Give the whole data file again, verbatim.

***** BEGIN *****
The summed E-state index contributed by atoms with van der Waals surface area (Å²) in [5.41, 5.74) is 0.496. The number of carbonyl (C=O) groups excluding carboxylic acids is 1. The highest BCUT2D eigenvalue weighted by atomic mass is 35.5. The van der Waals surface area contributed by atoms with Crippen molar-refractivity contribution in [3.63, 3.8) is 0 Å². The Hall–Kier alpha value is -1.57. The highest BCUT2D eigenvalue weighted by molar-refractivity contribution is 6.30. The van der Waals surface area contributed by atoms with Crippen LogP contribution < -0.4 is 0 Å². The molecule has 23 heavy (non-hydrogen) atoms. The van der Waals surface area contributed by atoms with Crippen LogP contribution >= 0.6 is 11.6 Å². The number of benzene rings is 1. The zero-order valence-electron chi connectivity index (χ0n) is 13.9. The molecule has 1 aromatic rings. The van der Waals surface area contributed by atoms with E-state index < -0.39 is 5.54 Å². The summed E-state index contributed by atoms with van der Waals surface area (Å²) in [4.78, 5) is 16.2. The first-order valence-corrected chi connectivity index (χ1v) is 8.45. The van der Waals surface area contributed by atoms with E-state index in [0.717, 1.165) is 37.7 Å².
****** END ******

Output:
The summed E-state index contributed by atoms with van der Waals surface area (Å²) in [5.41, 5.74) is 0.496. The number of carbonyl (C=O) groups excluding carboxylic acids is 1. The highest BCUT2D eigenvalue weighted by atomic mass is 35.5. The van der Waals surface area contributed by atoms with Crippen molar-refractivity contribution in [3.63, 3.8) is 0 Å². The Hall–Kier alpha value is -1.57. The highest BCUT2D eigenvalue weighted by molar-refractivity contribution is 6.30. The van der Waals surface area contributed by atoms with Crippen LogP contribution < -0.4 is 0 Å². The molecule has 23 heavy (non-hydrogen) atoms. The van der Waals surface area contributed by atoms with Crippen LogP contribution >= 0.6 is 11.6 Å². The number of benzene rings is 1. The zero-order valence-electron chi connectivity index (χ0n) is 13.9. The molecule has 1 aromatic rings. The van der Waals surface area contributed by atoms with E-state index < -0.39 is 5.54 Å². The summed E-state index contributed by atoms with van der Waals surface area (Å²) in [4.78, 5) is 16.2. The first-order valence-corrected chi connectivity index (χ1v) is 8.45. The van der Waals surface area contributed by atoms with E-state index in [0.717, 1.165) is 37.7 Å².